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Thread: Pinion drive

  1. #1
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    Pinion drive

    Mmmmm, interdasting.

    watch out for snakes

  2. #2
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    I've spent a fair amount of time on one. While gearboxes may have a future (shimano just filled a patent for their own version), the pinion has a lot of fairly significant downsides. Those things have been around for a while now, and there's a reason they haven't really caught on.

  3. #3
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    I'm a hudge belt drive fan, so I came within a hair of having my last bike made with a pinion. Prolly the next one will be pinion or it's ilk.
    Well maybe I'm the faggot America
    I'm not a part of a redneck agenda

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    Damn, 600% range on a 12-speed, pretty impressive. No shifting under load seems like a deal breaker though. Seems like the Shimano 13-speed box from the patent remedies that part.

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    I'd definitely consider a Pinion for a touring/bikepacking ride. Not so much for actual MTB and shifting under load. I might be able to train myself to let off for shifts, but not likely.

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    Quote Originally Posted by Iowagriz View Post
    I'd definitely consider a Pinion for a touring/bikepacking ride. Not so much for actual MTB and shifting under load. I might be able to train myself to let off for shifts, but not likely.
    I already kinda do this. I don't stop pedaling completely, but hesitate and/or ease up. I started long ago, so I know the learning curve for doing a quick stop-shift would be short.
    Well maybe I'm the faggot America
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    Quote Originally Posted by Boissal View Post
    Damn, 600% range on a 12-speed, pretty impressive. No shifting under load seems like a deal breaker though. Seems like the Shimano 13-speed box from the patent remedies that part.
    Toast's extensive review of the Taniwha Trail is worth reading. It both killed and strengthened my e-lust for a Zerode bike. The Pinion has too many issues still, but the rear suspension performance sounds nothing short of amazing. We're talking coil-sprung DH bike-level performance from a 140 mm trail bike. I hadn't heard that Shimano was working on their own gearbox, but hopefully they are pouring huge sums of money into it, will fix the Pinion's problems, and mass gearbox adoption will follow.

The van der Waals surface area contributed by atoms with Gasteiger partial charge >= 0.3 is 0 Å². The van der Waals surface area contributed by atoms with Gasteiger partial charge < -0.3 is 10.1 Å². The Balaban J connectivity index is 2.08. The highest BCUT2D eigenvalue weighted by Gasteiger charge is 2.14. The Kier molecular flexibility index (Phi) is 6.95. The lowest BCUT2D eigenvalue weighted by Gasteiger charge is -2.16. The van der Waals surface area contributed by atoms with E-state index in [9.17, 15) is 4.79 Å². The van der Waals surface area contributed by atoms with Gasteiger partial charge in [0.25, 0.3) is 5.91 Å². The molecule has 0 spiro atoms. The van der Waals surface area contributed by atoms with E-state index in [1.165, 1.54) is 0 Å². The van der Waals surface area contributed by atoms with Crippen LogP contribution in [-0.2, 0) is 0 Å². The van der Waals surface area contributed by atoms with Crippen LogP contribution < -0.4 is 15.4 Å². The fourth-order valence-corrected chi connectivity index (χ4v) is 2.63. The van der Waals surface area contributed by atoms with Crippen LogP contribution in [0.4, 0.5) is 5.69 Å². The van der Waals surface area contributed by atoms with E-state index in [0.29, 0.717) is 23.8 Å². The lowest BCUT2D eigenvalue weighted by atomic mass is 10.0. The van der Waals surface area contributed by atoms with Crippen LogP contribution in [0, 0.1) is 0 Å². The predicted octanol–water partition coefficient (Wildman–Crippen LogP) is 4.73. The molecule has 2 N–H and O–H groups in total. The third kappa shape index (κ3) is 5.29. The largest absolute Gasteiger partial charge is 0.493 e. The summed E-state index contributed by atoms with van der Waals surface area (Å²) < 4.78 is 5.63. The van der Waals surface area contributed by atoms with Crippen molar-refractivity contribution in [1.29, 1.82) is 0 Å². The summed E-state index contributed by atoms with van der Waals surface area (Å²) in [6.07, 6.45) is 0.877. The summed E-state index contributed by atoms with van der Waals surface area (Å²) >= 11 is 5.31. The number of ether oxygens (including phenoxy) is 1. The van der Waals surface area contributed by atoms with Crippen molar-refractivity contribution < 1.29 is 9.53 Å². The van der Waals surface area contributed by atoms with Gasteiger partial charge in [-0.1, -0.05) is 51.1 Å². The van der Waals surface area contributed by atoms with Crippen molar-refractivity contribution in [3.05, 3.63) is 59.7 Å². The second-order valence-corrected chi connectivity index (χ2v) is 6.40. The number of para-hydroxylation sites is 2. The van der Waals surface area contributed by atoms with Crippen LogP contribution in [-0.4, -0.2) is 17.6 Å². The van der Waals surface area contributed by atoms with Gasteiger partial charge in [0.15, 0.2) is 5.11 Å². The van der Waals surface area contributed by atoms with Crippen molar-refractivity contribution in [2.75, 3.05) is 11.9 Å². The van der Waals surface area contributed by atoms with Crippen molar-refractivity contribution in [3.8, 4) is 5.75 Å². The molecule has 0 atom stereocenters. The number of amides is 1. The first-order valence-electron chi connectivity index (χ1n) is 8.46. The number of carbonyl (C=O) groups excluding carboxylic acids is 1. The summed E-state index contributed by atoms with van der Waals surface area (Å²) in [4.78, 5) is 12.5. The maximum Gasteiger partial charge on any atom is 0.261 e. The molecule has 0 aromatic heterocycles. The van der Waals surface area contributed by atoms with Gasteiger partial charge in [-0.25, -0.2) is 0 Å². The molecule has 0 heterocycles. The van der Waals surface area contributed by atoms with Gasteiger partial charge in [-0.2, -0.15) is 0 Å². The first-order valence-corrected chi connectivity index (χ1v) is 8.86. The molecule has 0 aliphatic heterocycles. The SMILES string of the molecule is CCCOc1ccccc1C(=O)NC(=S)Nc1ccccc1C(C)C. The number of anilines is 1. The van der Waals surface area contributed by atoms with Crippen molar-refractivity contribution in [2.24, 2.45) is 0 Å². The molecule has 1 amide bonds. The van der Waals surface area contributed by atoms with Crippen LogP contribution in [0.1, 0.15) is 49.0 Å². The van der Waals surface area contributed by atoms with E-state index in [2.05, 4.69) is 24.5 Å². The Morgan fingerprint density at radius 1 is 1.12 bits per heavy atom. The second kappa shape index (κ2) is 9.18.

8. #8
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    Quote Originally Posted by plugboots View Post
    I already kinda do this. I don't stop pedaling completely, but hesitate and/or ease up. I started long ago, so I know the learning curve for doing a quick stop-shift would be short.
    Good point, if you shift smoothly now, you probably let off the power for a moment each time.

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    Quote Originally Posted by Dantheman View Post
    Toast's extensive review of the Taniwha Trail is worth reading. It both killed and strengthened my e-lust for a Zerode bike. The Pinion has too many issues still, but the rear suspension performance sounds nothing short of amazing. We're talking coil-sprung DH bike-level performance from a 140 mm trail bike. I hadn't heard that Shimano was working on their own gearbox, but hopefully they are pouring huge sums of money into it, will fix the Pinion's problems, and mass gearbox adoption will follow.
    I watched a video discussing their patent, apparently it's very detailed, includes new lubrication systems and describes frame integration. All parts are already available and easy to mass produce. The guy was making the argument that they have so much sway over the biking world that they can more or less compel brands to design frames that will take their new tranny and force widespread adoption that way. Think Windows OS pre-loaded in 90% of PCs type of adoption.

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    Quote Originally Posted by Iowagriz View Post
    Good point, if you shift smoothly now, you probably let off the power for a moment each time.
    I could put a version of this conversation in the wife thread.
    I started because I think a long time ago I rammed the chain behind the biggest cog, and when pulling it out, I bent some shit, so I was super careful shifting. The technique kinda stuck.
    Well maybe I'm the faggot America
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  11. #11
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    Quote Originally Posted by Dantheman View Post
    Toast's extensive review of the Taniwha Trail is worth reading. It both killed and strengthened my e-lust for a Zerode bike.
    Not to mention the geometry on the new Katipo looks really good.

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    That would be sweet if the shimano version fixed the downsides.
    watch out for snakes

  13. #13
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    I've been riding a C1.12-equipped bike as my DD for a couple of years.